Politics & Government

Sherrer abruptly quits as Regents chairman

TOPEKA — The chairman of the board overseeing Kansas' higher education system abruptly resigned Wednesday, walking out of its monthly meeting after telling other members that conflicts with some of them were the reason.

State Board of Regents Chairman Gary Sherrer said later that an important factor in his resignation was several board members' refusal to let him lead the search committee for a new Emporia State University president. Sherrer, an Emporia State graduate, said taking on the job was important to him.

But Sherrer also said his conflicts with other board members began almost immediately after he started his one-year term as chairman in July 2010. In brief remarks to the board, he said some members wanted to take a more hands-off approach to governing state universities, community colleges and technical colleges, while he thinks the regents need to be aggressive in making changes.

"Life is short, and I don't think you should spend it around people that you really don't want to be around," Sherrer said later.

"It has been a rather negative situation. It escalated, and I'm just tired of it."

Sherrer, 70, served as lieutenant governor from 1996 to 2003, and has been a prominent and frequently outspoken moderate Republican. Democratic Gov. Kathleen Sebelius named him to the board in 2007, and his four-year term was to expire at the end of June.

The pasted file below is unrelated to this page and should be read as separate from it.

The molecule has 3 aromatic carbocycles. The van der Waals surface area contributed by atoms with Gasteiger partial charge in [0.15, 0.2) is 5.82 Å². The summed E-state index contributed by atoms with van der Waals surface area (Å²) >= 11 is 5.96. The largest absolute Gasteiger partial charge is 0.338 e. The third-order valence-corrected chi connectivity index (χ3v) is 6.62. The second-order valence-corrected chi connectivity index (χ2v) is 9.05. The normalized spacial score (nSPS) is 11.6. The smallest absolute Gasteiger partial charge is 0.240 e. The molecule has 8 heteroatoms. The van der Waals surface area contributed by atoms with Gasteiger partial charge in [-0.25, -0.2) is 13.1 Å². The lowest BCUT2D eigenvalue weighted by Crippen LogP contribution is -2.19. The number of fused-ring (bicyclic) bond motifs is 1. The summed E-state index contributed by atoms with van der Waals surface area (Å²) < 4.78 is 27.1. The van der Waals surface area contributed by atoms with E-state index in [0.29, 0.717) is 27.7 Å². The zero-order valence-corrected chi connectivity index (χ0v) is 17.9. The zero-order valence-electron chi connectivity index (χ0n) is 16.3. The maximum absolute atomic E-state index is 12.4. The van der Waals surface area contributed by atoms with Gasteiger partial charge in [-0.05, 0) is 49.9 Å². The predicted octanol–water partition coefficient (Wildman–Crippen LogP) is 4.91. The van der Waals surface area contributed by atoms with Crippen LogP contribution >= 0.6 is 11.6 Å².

He said he did not expect Gov. Sam Brownback, a conservative Republican, to reappoint him. But he said he also saw no reason to stay for the remaining six weeks of his term.

"I think it would have been hypocrisy, because I would have been acting like everything was fine, and it wasn't fine," he said.

Board members stood and applauded as Sherrer left their meeting room.

"I've known you for 21 years and I have appreciated your friendship," regents Vice Chairman Ed McKechnie said before Sherrer left. "Thank you very much for your service to this board, and thank you for your service to the state of Kansas."